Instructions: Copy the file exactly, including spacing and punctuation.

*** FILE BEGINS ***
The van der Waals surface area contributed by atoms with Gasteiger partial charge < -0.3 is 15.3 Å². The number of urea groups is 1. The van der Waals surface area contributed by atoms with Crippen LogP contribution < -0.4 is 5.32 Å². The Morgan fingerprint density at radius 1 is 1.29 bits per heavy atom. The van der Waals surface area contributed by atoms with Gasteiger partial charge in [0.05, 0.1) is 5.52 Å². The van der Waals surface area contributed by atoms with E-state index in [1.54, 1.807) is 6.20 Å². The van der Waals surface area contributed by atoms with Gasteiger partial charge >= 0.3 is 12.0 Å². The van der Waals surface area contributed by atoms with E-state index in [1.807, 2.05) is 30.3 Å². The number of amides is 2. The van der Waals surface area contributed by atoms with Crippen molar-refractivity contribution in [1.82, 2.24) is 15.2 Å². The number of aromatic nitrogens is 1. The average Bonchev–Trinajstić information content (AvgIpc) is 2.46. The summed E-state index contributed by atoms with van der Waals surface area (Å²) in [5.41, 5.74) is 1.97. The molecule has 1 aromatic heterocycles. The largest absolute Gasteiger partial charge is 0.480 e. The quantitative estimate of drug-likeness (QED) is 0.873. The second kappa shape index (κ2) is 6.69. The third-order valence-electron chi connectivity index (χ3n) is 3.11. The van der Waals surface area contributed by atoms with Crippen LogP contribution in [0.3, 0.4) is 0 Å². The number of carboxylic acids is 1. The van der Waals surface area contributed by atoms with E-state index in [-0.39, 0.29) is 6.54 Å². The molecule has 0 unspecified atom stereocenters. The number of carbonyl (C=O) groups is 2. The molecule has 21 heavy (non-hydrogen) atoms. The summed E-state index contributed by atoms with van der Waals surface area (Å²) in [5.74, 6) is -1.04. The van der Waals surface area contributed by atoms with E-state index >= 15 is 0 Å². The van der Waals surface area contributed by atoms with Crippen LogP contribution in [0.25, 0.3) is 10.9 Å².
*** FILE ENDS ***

The van der Waals surface area contributed by atoms with Gasteiger partial charge < -0.3 is 15.3 Å². The number of urea groups is 1. The van der Waals surface area contributed by atoms with Crippen LogP contribution < -0.4 is 5.32 Å². The Morgan fingerprint density at radius 1 is 1.29 bits per heavy atom. The van der Waals surface area contributed by atoms with Gasteiger partial charge in [0.05, 0.1) is 5.52 Å². The van der Waals surface area contributed by atoms with E-state index in [1.54, 1.807) is 6.20 Å². The van der Waals surface area contributed by atoms with Gasteiger partial charge >= 0.3 is 12.0 Å². The van der Waals surface area contributed by atoms with E-state index in [1.807, 2.05) is 30.3 Å². The number of amides is 2. The van der Waals surface area contributed by atoms with Crippen molar-refractivity contribution in [1.82, 2.24) is 15.2 Å². The number of aromatic nitrogens is 1. The average Bonchev–Trinajstić information content (AvgIpc) is 2.46. The summed E-state index contributed by atoms with van der Waals surface area (Å²) in [5.41, 5.74) is 1.97. The molecule has 1 aromatic heterocycles. The largest absolute Gasteiger partial charge is 0.480 e. The quantitative estimate of drug-likeness (QED) is 0.873. The second kappa shape index (κ2) is 6.69. The third-order valence-electron chi connectivity index (χ3n) is 3.11. The van der Waals surface area contributed by atoms with Crippen LogP contribution in [0.3, 0.4) is 0 Å². The number of carboxylic acids is 1. The van der Waals surface area contributed by atoms with E-state index in [-0.39, 0.29) is 6.54 Å². The molecule has 0 unspecified atom stereocenters. The number of carbonyl (C=O) groups is 2. The molecule has 21 heavy (non-hydrogen) atoms. The summed E-state index contributed by atoms with van der Waals surface area (Å²) in [5.74, 6) is -1.04. The van der Waals surface area contributed by atoms with E-state index >= 15 is 0 Å². The van der Waals surface area contributed by atoms with Crippen LogP contribution in [0.25, 0.3) is 10.9 Å².